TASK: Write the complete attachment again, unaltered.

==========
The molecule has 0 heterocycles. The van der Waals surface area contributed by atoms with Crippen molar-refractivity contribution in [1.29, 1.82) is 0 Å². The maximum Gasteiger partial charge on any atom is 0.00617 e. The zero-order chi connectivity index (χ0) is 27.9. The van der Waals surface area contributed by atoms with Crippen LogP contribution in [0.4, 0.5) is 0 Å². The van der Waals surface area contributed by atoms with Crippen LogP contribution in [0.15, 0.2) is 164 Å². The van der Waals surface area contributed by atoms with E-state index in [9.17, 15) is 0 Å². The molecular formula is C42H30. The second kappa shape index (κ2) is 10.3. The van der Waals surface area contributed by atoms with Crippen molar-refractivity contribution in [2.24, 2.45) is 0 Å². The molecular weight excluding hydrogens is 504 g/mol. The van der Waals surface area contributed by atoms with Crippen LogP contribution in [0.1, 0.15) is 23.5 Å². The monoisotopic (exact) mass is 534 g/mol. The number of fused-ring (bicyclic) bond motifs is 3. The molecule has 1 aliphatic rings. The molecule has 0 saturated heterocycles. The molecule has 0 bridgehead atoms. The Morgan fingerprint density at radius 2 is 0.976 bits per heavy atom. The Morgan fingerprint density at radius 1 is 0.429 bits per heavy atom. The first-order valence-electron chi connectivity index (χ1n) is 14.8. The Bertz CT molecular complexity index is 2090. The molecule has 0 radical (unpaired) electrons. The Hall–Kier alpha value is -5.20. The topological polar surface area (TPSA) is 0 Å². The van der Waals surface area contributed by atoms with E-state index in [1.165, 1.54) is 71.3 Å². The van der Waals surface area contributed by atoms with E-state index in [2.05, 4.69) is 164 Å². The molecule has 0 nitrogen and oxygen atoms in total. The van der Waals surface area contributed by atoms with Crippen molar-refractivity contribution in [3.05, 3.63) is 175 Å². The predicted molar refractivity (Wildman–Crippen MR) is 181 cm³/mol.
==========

The molecule has 0 heterocycles. The van der Waals surface area contributed by atoms with Crippen molar-refractivity contribution in [1.29, 1.82) is 0 Å². The maximum Gasteiger partial charge on any atom is 0.00617 e. The zero-order chi connectivity index (χ0) is 27.9. The van der Waals surface area contributed by atoms with Crippen LogP contribution in [0.4, 0.5) is 0 Å². The van der Waals surface area contributed by atoms with Crippen LogP contribution in [0.15, 0.2) is 164 Å². The van der Waals surface area contributed by atoms with E-state index in [9.17, 15) is 0 Å². The molecular formula is C42H30. The second kappa shape index (κ2) is 10.3. The van der Waals surface area contributed by atoms with Crippen molar-refractivity contribution in [2.24, 2.45) is 0 Å². The molecular weight excluding hydrogens is 504 g/mol. The van der Waals surface area contributed by atoms with Crippen LogP contribution in [0.1, 0.15) is 23.5 Å². The monoisotopic (exact) mass is 534 g/mol. The number of fused-ring (bicyclic) bond motifs is 3. The molecule has 1 aliphatic rings. The molecule has 0 saturated heterocycles. The molecule has 0 bridgehead atoms. The Morgan fingerprint density at radius 2 is 0.976 bits per heavy atom. The Morgan fingerprint density at radius 1 is 0.429 bits per heavy atom. The first-order valence-electron chi connectivity index (χ1n) is 14.8. The Bertz CT molecular complexity index is 2090. The molecule has 0 radical (unpaired) electrons. The Hall–Kier alpha value is -5.20. The topological polar surface area (TPSA) is 0 Å². The van der Waals surface area contributed by atoms with E-state index in [1.165, 1.54) is 71.3 Å². The van der Waals surface area contributed by atoms with E-state index in [2.05, 4.69) is 164 Å². The molecule has 0 nitrogen and oxygen atoms in total. The van der Waals surface area contributed by atoms with Crippen molar-refractivity contribution in [3.05, 3.63) is 175 Å². The predicted molar refractivity (Wildman–Crippen MR) is 181 cm³/mol.